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Series – Part 3 of 3: CCK Julie Sanchez on Raising Multi-racial Kids

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As we end our three-part series, we are going to take an inside look at the life of growing up as a mixed-race child. Julie Sanchez’s daughter went through a rough patch during her adolescent years, and she shares with us how she overcame it all.

Growing up in a mixed-race household can be both rewarding and challenging. You get to experience multiple cultures but it can cause confusion when crossing the threshold from your home to the outside world.

Julie Sanchez was born to a Hispanic/Latino family and now has two amazing daughters (16 and 18) of mixed race — half Latino and half black. Her family had not been as successful in life as she has, and she did not want her children to have similar struggles. She is now a single parent and extremely involved in her children’s lives. Her eldest daughter, Marina (18), has a lot to say about her adolescent life.

Marina started off in an all-white school and stuck out like a sore thumb. Her skin was darker and her hair was curlier. Her peers refused to accept her because she was black. She described her young love experience as a person of color as destroying.

“It was back middle school or elementary school, but I had a crush in this boy and he looked at me and said, “I like you but I don’t like black people,” she said.

That’s crushing for someone at any age to hear.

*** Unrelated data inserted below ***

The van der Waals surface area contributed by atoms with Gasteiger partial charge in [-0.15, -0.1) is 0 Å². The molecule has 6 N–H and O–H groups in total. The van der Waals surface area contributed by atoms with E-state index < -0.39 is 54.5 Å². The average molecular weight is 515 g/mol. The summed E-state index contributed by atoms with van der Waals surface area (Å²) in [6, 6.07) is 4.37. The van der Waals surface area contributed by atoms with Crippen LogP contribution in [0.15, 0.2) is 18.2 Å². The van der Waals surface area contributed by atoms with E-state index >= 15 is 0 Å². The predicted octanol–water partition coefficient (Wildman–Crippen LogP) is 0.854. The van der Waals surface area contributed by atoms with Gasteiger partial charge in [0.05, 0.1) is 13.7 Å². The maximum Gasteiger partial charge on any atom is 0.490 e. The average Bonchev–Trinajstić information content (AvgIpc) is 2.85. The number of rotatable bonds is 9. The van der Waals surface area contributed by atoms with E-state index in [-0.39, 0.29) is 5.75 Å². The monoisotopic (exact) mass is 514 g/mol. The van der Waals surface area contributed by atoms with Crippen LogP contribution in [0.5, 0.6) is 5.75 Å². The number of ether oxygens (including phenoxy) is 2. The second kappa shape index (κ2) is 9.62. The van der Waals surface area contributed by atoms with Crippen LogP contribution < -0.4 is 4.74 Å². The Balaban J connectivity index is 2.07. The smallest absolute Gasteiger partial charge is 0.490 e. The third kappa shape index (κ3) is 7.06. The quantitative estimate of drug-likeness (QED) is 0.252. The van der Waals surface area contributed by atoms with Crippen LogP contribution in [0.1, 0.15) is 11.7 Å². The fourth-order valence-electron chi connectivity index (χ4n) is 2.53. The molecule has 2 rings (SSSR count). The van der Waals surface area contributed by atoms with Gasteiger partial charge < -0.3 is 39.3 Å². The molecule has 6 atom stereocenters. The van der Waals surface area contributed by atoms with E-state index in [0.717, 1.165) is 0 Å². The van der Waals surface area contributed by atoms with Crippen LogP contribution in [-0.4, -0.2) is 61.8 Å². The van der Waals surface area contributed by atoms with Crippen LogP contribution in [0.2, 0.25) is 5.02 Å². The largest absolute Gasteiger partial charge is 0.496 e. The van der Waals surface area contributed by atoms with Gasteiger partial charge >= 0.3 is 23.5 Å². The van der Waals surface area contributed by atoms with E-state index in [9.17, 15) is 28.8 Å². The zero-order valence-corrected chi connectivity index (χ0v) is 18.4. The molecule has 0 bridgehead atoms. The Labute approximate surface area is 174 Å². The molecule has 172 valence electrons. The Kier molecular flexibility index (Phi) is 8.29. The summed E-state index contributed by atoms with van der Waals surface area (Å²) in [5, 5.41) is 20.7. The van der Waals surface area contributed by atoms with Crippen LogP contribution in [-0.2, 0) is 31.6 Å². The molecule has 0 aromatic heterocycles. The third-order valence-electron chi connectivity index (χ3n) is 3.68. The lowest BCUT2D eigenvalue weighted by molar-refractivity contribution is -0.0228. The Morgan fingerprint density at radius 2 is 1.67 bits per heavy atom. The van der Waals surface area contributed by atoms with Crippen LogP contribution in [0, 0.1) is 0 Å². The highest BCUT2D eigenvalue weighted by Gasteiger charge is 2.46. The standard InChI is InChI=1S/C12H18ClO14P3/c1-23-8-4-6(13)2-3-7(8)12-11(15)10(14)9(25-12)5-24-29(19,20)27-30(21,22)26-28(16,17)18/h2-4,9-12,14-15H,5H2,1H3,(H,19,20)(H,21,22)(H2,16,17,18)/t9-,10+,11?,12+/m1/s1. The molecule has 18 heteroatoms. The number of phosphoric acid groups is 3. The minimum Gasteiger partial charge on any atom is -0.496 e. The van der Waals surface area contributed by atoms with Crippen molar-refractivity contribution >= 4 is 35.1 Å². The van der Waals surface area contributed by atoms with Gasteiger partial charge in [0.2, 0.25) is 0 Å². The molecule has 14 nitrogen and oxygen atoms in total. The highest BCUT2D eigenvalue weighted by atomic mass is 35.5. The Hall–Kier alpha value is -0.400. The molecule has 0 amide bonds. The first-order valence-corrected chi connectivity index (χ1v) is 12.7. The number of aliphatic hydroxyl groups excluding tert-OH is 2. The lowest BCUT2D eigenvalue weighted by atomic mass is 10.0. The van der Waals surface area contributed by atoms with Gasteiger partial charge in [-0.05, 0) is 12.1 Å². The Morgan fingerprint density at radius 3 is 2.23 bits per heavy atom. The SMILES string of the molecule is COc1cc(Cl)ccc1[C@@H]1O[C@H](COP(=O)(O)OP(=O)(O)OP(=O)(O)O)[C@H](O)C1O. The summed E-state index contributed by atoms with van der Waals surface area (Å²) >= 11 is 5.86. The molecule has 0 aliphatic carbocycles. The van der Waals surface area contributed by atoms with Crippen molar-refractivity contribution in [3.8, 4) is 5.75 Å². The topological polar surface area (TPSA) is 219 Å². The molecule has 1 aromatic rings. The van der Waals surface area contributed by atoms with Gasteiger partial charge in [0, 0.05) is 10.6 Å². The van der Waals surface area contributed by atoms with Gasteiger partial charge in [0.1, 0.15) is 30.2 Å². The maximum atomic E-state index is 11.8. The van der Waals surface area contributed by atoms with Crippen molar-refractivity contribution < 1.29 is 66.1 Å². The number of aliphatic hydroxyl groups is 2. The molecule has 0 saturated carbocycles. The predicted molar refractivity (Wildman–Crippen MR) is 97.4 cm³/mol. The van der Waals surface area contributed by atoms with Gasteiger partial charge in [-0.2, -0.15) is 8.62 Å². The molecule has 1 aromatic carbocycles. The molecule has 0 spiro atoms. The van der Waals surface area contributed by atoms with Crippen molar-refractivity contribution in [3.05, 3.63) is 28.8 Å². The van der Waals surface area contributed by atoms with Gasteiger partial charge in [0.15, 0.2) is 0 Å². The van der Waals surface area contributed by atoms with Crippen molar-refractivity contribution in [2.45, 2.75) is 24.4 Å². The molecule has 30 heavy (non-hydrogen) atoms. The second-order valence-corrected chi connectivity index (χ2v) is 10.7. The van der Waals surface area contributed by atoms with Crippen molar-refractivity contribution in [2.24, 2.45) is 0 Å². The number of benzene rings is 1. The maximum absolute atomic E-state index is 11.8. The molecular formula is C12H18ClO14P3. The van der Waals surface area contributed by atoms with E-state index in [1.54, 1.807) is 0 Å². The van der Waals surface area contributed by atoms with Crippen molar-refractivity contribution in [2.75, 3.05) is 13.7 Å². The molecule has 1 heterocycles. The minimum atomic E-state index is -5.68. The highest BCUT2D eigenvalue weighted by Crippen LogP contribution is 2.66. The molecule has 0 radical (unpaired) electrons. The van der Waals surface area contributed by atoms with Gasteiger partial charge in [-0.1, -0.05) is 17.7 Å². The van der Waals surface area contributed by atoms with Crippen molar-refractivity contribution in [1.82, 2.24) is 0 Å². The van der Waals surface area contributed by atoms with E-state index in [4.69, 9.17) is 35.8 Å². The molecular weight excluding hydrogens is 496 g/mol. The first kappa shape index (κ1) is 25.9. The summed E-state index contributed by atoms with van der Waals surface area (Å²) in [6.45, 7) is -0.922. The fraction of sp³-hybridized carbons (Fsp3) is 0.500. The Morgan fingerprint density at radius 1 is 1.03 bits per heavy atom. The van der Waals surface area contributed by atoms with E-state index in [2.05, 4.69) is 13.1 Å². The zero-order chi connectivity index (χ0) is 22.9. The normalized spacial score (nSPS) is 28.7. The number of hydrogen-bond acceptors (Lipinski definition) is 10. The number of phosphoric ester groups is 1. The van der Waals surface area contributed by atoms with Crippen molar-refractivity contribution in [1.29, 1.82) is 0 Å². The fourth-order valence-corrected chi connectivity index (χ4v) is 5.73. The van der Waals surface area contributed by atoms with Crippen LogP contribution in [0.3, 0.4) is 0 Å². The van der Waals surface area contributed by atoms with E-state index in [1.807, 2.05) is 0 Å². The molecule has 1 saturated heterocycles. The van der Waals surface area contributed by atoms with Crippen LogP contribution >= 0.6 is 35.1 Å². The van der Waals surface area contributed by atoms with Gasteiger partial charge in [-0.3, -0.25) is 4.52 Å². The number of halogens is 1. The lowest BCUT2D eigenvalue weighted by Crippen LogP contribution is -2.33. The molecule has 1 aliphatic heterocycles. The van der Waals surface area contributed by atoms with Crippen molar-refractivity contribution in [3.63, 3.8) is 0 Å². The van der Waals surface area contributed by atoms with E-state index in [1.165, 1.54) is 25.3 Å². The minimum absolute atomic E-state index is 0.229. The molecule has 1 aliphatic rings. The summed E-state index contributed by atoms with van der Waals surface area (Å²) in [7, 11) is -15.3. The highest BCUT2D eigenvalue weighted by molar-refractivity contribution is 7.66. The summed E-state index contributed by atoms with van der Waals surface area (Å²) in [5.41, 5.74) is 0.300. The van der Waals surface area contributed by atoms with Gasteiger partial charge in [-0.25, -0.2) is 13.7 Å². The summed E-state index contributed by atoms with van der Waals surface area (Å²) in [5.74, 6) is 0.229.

After running home in tears and asking her mom why she had to marry a black man and not a white man, she began to hate her image and all that came with her culture. To start changing what she looked like, she got a relaxer to straighten out her curls. This was the one part of her physical appearance of which she was the most ashamed.

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The constant bullying and teasing about her tight curls only made her want to shave them off. She became extremely depressed and nearly suicidal due to the extensive bullying. She had asked her mom a few times to make a change and try out a different school, but she never agreed to it. By the eighth grade, she finally hit a breaking point and cracked.

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She went home and told her mom that she would take her own life if she couldn’t switch schools to avoid the bullying. Her mom immediately made the change, and Marina slowly began to heal. She learned a lot about herself during her high school years and realized it’s OK to be different — it’s more interesting that way.

Since then, she joined a successful cheer team, interned at a hospital and became bilingual in English and Spanish. She decided to become a pediatric doctor or NICU doctor. For someone who is just starting adulthood, Marina has overcome so much. She is no longer afraid to embrace who she is or where she comes from.

She misses the long curls that used to flow all down her backside. However, but due to the chemical damage, her hair may take a while to regain health. Sanchez did well in raising her children to be respectful and proud of their roots, just as she is. There is nothing she wouldn’t do for them.

After all the discussions we have had throughout our three-part series, we have learned that being a TCK gives you a different outlook on the world and the people you’re surrounded by. The experiences you’ve had growing up can really hold you back on finding who you are but don’t let it stop you. Even though you pass through some dark times on your journey to self-discovery, you can overcome anything and make your way to the top.

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